Adobe's latest Photoshop sports a streamlined workspace and powerful new tools that solve old photographic challenges
By Lewis Kemper
Now let’s look at major improvements to existing features.
Adobe Camera Raw gets a major upgrade. The addition of Fill Light, which adds light to the quarter tones (shadows that aren’t black), and the Highlight recovery, which brings back detail in only the brightest highlights without affecting any other tones, really help with exposure adjustments. The Vibrance Slider (I call it the Velvia slider), which adds saturation without oversaturating, is another favorite new tool. I also like the Hue, Saturation and Luminance controls for individual colors—I can now do almost all my color fine-tuning right in Camera Raw! Along with the Black-and-White Conversion, the Split Toning, the new Curves dialog, plus the new ability to apply all these controls to JPEG and TIFF images in addition to RAW, Camera Raw has taken a large leap forward in quality and control offered to photographers.
Bridge has a new interface, which also allows more customization, better filtering and a much needed Loupe/Magnifier mode. Just click on the preview image, and you get a magnifying glass that will enlarge your preview to 100-percent view to check sharpness. This, and the ability to import images right from your camera or flash media card, are some of the major new features.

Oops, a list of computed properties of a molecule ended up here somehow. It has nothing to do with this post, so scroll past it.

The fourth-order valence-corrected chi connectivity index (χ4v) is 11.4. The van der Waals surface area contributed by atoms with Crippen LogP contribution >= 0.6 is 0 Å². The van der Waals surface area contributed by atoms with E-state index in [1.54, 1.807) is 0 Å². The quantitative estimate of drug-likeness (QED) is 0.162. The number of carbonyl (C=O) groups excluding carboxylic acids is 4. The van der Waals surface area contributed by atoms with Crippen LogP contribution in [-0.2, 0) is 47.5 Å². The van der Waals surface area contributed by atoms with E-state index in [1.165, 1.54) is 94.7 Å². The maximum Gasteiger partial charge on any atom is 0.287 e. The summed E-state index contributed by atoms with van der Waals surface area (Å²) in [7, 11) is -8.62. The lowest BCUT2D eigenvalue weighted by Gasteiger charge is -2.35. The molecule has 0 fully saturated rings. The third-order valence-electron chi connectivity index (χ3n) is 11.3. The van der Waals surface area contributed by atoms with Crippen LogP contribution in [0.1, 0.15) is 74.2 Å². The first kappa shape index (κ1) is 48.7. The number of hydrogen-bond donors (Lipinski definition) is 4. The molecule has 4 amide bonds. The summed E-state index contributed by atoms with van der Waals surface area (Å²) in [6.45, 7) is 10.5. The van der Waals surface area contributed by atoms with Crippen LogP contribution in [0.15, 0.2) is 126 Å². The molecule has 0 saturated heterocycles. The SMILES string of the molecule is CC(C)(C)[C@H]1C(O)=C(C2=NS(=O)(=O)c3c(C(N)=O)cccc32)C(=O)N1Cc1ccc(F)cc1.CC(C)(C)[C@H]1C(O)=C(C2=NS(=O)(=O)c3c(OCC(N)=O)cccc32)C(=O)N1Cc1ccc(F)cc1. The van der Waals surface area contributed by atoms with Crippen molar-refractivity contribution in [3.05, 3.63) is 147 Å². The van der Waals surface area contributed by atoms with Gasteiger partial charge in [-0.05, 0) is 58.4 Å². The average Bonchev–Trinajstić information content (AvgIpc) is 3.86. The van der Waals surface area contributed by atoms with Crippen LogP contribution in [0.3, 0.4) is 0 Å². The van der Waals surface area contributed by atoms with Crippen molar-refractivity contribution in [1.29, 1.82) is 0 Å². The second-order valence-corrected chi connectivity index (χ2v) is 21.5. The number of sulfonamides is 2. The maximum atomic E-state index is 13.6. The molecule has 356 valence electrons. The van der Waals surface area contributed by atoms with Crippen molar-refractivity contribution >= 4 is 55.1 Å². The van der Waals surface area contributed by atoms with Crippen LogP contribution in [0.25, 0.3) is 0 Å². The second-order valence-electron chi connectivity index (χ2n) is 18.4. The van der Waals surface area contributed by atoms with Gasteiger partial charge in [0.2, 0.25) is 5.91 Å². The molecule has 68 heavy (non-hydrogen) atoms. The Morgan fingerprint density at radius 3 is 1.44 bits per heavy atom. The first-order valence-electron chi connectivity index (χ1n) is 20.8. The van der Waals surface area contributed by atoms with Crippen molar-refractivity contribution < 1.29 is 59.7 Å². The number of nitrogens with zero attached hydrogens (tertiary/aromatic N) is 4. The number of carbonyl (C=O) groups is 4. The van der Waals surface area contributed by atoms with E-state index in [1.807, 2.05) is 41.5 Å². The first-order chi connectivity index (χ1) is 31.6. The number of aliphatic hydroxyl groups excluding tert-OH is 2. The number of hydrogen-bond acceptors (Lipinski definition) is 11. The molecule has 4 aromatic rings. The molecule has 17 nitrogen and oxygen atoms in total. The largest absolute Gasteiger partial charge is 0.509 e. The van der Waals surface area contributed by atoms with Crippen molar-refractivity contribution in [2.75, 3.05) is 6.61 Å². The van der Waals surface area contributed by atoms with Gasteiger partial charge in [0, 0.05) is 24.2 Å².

The Curves dialog box has had a major facelift and has added a Histogram behind the Curve and Levels-like sliders at the bottom of the Curve, making adjustments much easier. You can overlay changes made to color channels and add a baseline to judge how far you have moved your Curve.
In past versions of Photoshop, Brightness/Contrast was a scary tool. You could easily clip your shadows or your highlights when adjusting the sliders, and many beginning Photoshop users inadvertently damaged their images. But not with the new revised version of Brightness/Contrast. While you still don’t have anywhere near the control you have using Curves, at least with the new Brightness/Contrast, you don’t have to worry about destroying the quality of your image. It has now become a tool that's easy and safe for anyone to use.
The new version of PhotoMerge takes advantage of the new Auto Align and Auto Blend features when creating panoramic images. It does a much better job of creating perfect panos that don't need any refinements.
These are just some of the new features of Photoshop CS3. As you can see, there are plenty of new tools to keep even the most advanced Photoshop user happy and many new features that will make image editing easier for beginners, as well.